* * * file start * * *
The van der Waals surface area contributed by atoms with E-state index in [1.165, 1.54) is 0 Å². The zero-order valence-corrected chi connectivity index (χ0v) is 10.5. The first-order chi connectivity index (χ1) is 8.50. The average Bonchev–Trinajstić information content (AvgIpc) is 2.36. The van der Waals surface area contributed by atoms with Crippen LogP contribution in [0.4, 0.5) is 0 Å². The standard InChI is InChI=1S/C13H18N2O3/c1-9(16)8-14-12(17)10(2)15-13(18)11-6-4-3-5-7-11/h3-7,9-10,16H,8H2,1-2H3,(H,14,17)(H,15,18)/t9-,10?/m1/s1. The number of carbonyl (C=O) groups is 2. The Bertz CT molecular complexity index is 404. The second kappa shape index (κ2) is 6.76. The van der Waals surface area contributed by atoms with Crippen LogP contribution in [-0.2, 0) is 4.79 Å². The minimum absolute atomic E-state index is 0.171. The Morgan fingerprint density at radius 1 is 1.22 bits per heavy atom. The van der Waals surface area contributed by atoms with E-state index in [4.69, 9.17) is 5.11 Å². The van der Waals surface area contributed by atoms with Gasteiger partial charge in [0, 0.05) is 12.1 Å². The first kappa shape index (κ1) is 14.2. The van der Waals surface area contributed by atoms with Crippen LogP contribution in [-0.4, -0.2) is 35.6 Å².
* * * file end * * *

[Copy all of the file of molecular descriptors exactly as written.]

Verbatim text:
The van der Waals surface area contributed by atoms with E-state index in [1.165, 1.54) is 0 Å². The zero-order valence-corrected chi connectivity index (χ0v) is 10.5. The first-order chi connectivity index (χ1) is 8.50. The average Bonchev–Trinajstić information content (AvgIpc) is 2.36. The van der Waals surface area contributed by atoms with Crippen LogP contribution in [0.4, 0.5) is 0 Å². The standard InChI is InChI=1S/C13H18N2O3/c1-9(16)8-14-12(17)10(2)15-13(18)11-6-4-3-5-7-11/h3-7,9-10,16H,8H2,1-2H3,(H,14,17)(H,15,18)/t9-,10?/m1/s1. The number of carbonyl (C=O) groups is 2. The Bertz CT molecular complexity index is 404. The second kappa shape index (κ2) is 6.76. The van der Waals surface area contributed by atoms with Crippen LogP contribution in [-0.2, 0) is 4.79 Å². The minimum absolute atomic E-state index is 0.171. The Morgan fingerprint density at radius 1 is 1.22 bits per heavy atom. The van der Waals surface area contributed by atoms with E-state index in [4.69, 9.17) is 5.11 Å². The van der Waals surface area contributed by atoms with Gasteiger partial charge in [0, 0.05) is 12.1 Å². The first kappa shape index (κ1) is 14.2. The van der Waals surface area contributed by atoms with Crippen LogP contribution in [-0.4, -0.2) is 35.6 Å².